Costello rebuilt national pride

LANCE HORNBY -- Toronto Sun

, Last Updated: 8:59 AM ET

Like any Canadian, Murray Costello's ears would burn every time he heard Europeans mock our national development program.

"I was sick and tired of going overseas and hearing, 'Canadians can't play this game, they're just slugs and cornermen,' " Costello said as he entered the Hockey Hall of Fame in the builder's wing last night along with former players Cam Neely and the late Valeri Kharlamov.

Fortunately, as president of the Canadian Amateur Hockey Association Costello had the clout to change that perception. He was instrumental in the launch of the Program of Excellence in the 1980s, which continues to put Canada at or near the top of the the world junior mountain and nurtures a successful Olympic program.

"The program got us out the gate and brought us back to respectability," he said. "We had to teach our kids to play the tenacious Canadian game, but always with control and discipline. The kids responded and we got back on track. Now they know who we are internationally, because (in) every competition we're a threat. That's the way it should be."

Costello headed up the CAHA for 19 years and accepted last night's honour "in recognition of the amateur side of the game, particularly all those volunteers who work so hard to keep development going."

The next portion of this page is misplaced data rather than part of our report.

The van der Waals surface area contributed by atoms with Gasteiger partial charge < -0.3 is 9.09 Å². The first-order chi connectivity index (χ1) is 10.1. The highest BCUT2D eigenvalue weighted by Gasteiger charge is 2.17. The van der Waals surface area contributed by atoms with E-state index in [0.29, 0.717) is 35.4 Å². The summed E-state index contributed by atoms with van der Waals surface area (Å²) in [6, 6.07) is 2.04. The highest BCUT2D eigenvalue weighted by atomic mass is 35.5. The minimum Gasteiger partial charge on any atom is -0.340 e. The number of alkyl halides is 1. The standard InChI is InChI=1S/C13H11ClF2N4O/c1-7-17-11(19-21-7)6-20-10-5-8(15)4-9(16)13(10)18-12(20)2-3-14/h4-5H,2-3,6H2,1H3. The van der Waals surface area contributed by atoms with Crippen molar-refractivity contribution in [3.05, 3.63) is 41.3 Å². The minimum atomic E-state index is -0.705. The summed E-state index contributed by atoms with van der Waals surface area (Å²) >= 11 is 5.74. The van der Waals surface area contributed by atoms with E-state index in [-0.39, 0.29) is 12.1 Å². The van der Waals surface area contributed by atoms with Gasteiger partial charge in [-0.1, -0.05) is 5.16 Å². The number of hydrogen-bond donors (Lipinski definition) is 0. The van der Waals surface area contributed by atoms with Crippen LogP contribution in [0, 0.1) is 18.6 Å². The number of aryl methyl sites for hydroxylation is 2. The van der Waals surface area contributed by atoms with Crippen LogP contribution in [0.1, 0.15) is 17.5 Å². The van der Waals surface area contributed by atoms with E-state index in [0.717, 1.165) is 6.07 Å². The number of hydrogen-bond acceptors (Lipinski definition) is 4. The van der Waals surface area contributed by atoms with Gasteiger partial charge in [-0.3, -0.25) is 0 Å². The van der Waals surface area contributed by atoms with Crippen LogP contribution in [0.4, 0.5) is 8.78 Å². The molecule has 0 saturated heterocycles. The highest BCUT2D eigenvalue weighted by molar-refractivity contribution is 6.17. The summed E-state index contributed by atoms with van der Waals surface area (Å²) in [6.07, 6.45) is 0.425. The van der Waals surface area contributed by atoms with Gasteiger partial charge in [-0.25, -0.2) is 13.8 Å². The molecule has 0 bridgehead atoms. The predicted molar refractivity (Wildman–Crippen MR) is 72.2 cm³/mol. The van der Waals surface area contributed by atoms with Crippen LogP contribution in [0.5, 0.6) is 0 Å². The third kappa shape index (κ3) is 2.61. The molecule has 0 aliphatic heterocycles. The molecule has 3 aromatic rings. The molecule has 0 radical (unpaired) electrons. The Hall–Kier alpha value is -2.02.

Costello played briefly in the National Hockey League with Detroit and Boston, but the better known Bruin to enter the Hall is Neely. He had 395 goals and 299 assists in 726 regular season games and countless bone-rattling hits in a career shortened by injuries at age 31.

Neely once fretted over whether he even would make it out of his home province. The Comox, B.C., native was stalled in the Vancouver Canucks depth chart in 1986 when traded to Boston.

"It was a tough time," Neely said. "My father was ill and shortly thereafter my mom got sick (both died of cancer). I moved 3,000 miles away, going to Boston with all the history and success they were having. I wasn't sure how things would pan out."

But as Bruins president Harry Sinden told him, the cozy Boston Garden was perfect for his rugged style.

"It's not strictly about goals and assists," said Neely, whose Hall ring would not fit on the proper finger, gnarled from his frequent bouts. "It meant as much to me to give a big hit as it did to score a big goal."

Neely retired in 1996 because of a degenerative hip condition. Kharlamov was 33 in 1981 when he was attempting a comeback from injuries for that year's Canada Cup. The veteran of the '72 Summit Series was not named to that team and just before the tournament began he and his wife died in a car accident near Moscow.

His son Alexander accepted on Valeri's behalf last night, holding the ring and admiring it but refusing to take it out of the box.

"I know he really liked playing in Canada," he said. "I want to say thank you to everybody in Canada who remembers my father."


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